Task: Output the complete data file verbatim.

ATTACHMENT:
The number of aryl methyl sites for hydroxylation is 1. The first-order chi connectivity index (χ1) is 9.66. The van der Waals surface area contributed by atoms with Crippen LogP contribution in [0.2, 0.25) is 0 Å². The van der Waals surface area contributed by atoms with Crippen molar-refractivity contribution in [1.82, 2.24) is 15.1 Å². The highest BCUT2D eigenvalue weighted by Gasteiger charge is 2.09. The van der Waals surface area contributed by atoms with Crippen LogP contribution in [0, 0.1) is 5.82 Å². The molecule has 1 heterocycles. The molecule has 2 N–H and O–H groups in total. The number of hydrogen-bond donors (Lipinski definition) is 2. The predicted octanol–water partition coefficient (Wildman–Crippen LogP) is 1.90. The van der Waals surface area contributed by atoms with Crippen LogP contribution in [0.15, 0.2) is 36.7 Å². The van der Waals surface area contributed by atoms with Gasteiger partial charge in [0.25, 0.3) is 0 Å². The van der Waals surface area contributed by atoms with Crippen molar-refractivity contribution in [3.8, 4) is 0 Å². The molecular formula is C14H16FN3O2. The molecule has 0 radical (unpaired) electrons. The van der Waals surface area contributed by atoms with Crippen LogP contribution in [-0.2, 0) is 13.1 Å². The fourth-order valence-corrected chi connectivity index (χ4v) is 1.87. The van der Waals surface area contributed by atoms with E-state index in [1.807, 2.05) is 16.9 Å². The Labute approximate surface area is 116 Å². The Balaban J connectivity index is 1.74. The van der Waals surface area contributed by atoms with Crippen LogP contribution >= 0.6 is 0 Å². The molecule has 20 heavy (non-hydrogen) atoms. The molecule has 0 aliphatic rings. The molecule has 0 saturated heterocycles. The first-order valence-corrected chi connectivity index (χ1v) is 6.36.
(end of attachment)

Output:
The number of aryl methyl sites for hydroxylation is 1. The first-order chi connectivity index (χ1) is 9.66. The van der Waals surface area contributed by atoms with Crippen LogP contribution in [0.2, 0.25) is 0 Å². The van der Waals surface area contributed by atoms with Crippen molar-refractivity contribution in [1.82, 2.24) is 15.1 Å². The highest BCUT2D eigenvalue weighted by Gasteiger charge is 2.09. The van der Waals surface area contributed by atoms with Crippen LogP contribution in [0, 0.1) is 5.82 Å². The molecule has 1 heterocycles. The molecule has 2 N–H and O–H groups in total. The number of hydrogen-bond donors (Lipinski definition) is 2. The predicted octanol–water partition coefficient (Wildman–Crippen LogP) is 1.90. The van der Waals surface area contributed by atoms with Crippen LogP contribution in [0.15, 0.2) is 36.7 Å². The van der Waals surface area contributed by atoms with Gasteiger partial charge in [0.25, 0.3) is 0 Å². The van der Waals surface area contributed by atoms with Crippen molar-refractivity contribution in [3.8, 4) is 0 Å². The molecular formula is C14H16FN3O2. The molecule has 0 radical (unpaired) electrons. The van der Waals surface area contributed by atoms with Crippen LogP contribution in [-0.2, 0) is 13.1 Å². The fourth-order valence-corrected chi connectivity index (χ4v) is 1.87. The van der Waals surface area contributed by atoms with E-state index in [1.807, 2.05) is 16.9 Å². The Labute approximate surface area is 116 Å². The Balaban J connectivity index is 1.74. The van der Waals surface area contributed by atoms with Crippen LogP contribution >= 0.6 is 0 Å². The molecule has 20 heavy (non-hydrogen) atoms. The molecule has 0 aliphatic rings. The molecule has 0 saturated heterocycles. The first-order valence-corrected chi connectivity index (χ1v) is 6.36.